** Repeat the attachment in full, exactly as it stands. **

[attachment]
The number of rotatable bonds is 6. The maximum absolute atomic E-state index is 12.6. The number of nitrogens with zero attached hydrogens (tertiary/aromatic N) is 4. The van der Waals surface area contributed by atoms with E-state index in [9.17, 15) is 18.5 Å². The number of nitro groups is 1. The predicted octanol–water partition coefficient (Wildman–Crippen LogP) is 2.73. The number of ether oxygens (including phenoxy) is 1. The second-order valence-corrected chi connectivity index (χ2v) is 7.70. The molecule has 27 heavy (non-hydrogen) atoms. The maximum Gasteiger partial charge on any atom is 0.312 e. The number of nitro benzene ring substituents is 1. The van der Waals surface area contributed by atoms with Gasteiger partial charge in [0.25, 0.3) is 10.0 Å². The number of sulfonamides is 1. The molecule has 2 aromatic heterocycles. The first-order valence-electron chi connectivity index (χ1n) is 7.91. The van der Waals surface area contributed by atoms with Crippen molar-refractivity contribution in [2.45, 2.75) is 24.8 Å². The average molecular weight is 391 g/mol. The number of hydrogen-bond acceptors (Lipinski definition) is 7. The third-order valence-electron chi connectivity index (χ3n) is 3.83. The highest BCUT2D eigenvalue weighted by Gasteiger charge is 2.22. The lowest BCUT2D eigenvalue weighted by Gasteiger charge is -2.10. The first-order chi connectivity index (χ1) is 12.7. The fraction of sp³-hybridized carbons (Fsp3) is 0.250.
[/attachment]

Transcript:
The number of rotatable bonds is 6. The maximum absolute atomic E-state index is 12.6. The number of nitrogens with zero attached hydrogens (tertiary/aromatic N) is 4. The van der Waals surface area contributed by atoms with E-state index in [9.17, 15) is 18.5 Å². The number of nitro groups is 1. The predicted octanol–water partition coefficient (Wildman–Crippen LogP) is 2.73. The number of ether oxygens (including phenoxy) is 1. The second-order valence-corrected chi connectivity index (χ2v) is 7.70. The molecule has 27 heavy (non-hydrogen) atoms. The maximum Gasteiger partial charge on any atom is 0.312 e. The number of nitro benzene ring substituents is 1. The van der Waals surface area contributed by atoms with Gasteiger partial charge in [0.25, 0.3) is 10.0 Å². The number of sulfonamides is 1. The molecule has 2 aromatic heterocycles. The first-order valence-electron chi connectivity index (χ1n) is 7.91. The van der Waals surface area contributed by atoms with Crippen molar-refractivity contribution in [2.45, 2.75) is 24.8 Å². The average molecular weight is 391 g/mol. The number of hydrogen-bond acceptors (Lipinski definition) is 7. The third-order valence-electron chi connectivity index (χ3n) is 3.83. The highest BCUT2D eigenvalue weighted by Gasteiger charge is 2.22. The lowest BCUT2D eigenvalue weighted by Gasteiger charge is -2.10. The first-order chi connectivity index (χ1) is 12.7. The fraction of sp³-hybridized carbons (Fsp3) is 0.250.